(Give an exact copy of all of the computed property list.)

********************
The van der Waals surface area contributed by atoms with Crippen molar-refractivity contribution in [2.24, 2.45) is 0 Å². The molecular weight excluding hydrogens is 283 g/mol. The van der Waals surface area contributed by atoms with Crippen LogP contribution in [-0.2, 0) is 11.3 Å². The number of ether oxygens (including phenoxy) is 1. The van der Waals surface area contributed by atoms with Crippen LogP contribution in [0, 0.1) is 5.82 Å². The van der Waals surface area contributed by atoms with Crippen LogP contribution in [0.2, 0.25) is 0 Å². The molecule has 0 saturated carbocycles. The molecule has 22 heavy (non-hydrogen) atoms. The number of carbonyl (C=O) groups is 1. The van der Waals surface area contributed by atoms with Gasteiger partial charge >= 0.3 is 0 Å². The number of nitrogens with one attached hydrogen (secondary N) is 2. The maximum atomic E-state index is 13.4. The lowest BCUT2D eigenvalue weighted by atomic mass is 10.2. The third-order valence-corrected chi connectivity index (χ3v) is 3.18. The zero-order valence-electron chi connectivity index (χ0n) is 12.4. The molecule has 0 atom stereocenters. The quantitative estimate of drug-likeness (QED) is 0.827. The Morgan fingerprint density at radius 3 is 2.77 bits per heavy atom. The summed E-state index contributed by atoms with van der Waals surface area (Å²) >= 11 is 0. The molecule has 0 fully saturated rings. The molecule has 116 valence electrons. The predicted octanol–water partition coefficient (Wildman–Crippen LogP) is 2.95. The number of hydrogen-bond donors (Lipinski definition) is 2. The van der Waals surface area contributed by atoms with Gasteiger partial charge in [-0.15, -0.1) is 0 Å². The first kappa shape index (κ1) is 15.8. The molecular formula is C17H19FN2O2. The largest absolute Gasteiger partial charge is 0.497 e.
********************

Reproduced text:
The van der Waals surface area contributed by atoms with Crippen molar-refractivity contribution in [2.24, 2.45) is 0 Å². The molecular weight excluding hydrogens is 283 g/mol. The van der Waals surface area contributed by atoms with Crippen LogP contribution in [-0.2, 0) is 11.3 Å². The number of ether oxygens (including phenoxy) is 1. The van der Waals surface area contributed by atoms with Crippen LogP contribution in [0, 0.1) is 5.82 Å². The van der Waals surface area contributed by atoms with Crippen LogP contribution in [0.2, 0.25) is 0 Å². The molecule has 0 saturated carbocycles. The molecule has 22 heavy (non-hydrogen) atoms. The number of carbonyl (C=O) groups is 1. The van der Waals surface area contributed by atoms with Gasteiger partial charge >= 0.3 is 0 Å². The number of nitrogens with one attached hydrogen (secondary N) is 2. The maximum atomic E-state index is 13.4. The lowest BCUT2D eigenvalue weighted by atomic mass is 10.2. The third-order valence-corrected chi connectivity index (χ3v) is 3.18. The zero-order valence-electron chi connectivity index (χ0n) is 12.4. The molecule has 0 atom stereocenters. The quantitative estimate of drug-likeness (QED) is 0.827. The Morgan fingerprint density at radius 3 is 2.77 bits per heavy atom. The summed E-state index contributed by atoms with van der Waals surface area (Å²) >= 11 is 0. The molecule has 0 fully saturated rings. The molecule has 116 valence electrons. The predicted octanol–water partition coefficient (Wildman–Crippen LogP) is 2.95. The number of hydrogen-bond donors (Lipinski definition) is 2. The van der Waals surface area contributed by atoms with Gasteiger partial charge in [-0.15, -0.1) is 0 Å². The first kappa shape index (κ1) is 15.8. The molecular formula is C17H19FN2O2. The largest absolute Gasteiger partial charge is 0.497 e.